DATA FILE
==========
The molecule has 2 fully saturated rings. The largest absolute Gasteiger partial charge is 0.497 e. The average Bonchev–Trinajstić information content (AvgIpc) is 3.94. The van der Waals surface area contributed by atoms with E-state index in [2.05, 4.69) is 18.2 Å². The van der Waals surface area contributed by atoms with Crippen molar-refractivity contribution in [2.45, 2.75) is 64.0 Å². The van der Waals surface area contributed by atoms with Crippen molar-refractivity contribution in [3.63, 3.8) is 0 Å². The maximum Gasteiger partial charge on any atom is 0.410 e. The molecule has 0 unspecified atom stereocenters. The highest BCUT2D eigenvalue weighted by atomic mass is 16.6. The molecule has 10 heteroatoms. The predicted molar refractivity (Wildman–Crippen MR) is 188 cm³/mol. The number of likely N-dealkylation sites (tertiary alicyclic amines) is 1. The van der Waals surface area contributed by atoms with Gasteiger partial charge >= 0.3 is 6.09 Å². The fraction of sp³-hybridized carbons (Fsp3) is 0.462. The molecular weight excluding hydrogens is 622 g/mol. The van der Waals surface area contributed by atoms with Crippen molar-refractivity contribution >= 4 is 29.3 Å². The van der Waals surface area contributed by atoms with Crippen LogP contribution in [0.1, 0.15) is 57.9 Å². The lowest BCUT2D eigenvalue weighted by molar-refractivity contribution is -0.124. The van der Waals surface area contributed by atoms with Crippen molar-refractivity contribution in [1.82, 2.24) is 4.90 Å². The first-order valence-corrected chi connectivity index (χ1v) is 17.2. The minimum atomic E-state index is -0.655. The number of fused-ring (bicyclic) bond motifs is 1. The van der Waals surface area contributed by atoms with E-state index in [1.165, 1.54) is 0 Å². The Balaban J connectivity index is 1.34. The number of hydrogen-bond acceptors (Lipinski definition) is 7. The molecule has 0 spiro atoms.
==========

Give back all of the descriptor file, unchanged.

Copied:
The molecule has 2 fully saturated rings. The largest absolute Gasteiger partial charge is 0.497 e. The average Bonchev–Trinajstić information content (AvgIpc) is 3.94. The van der Waals surface area contributed by atoms with E-state index in [2.05, 4.69) is 18.2 Å². The van der Waals surface area contributed by atoms with Crippen molar-refractivity contribution in [2.45, 2.75) is 64.0 Å². The van der Waals surface area contributed by atoms with Crippen molar-refractivity contribution in [3.63, 3.8) is 0 Å². The maximum Gasteiger partial charge on any atom is 0.410 e. The molecule has 0 unspecified atom stereocenters. The highest BCUT2D eigenvalue weighted by atomic mass is 16.6. The molecule has 10 heteroatoms. The predicted molar refractivity (Wildman–Crippen MR) is 188 cm³/mol. The number of likely N-dealkylation sites (tertiary alicyclic amines) is 1. The van der Waals surface area contributed by atoms with Gasteiger partial charge >= 0.3 is 6.09 Å². The fraction of sp³-hybridized carbons (Fsp3) is 0.462. The molecular weight excluding hydrogens is 622 g/mol. The van der Waals surface area contributed by atoms with Crippen molar-refractivity contribution >= 4 is 29.3 Å². The van der Waals surface area contributed by atoms with Crippen LogP contribution in [0.1, 0.15) is 57.9 Å². The lowest BCUT2D eigenvalue weighted by molar-refractivity contribution is -0.124. The van der Waals surface area contributed by atoms with Crippen molar-refractivity contribution in [1.82, 2.24) is 4.90 Å². The first-order valence-corrected chi connectivity index (χ1v) is 17.2. The minimum atomic E-state index is -0.655. The number of fused-ring (bicyclic) bond motifs is 1. The van der Waals surface area contributed by atoms with E-state index in [1.165, 1.54) is 0 Å². The Balaban J connectivity index is 1.34. The number of hydrogen-bond acceptors (Lipinski definition) is 7. The molecule has 0 spiro atoms.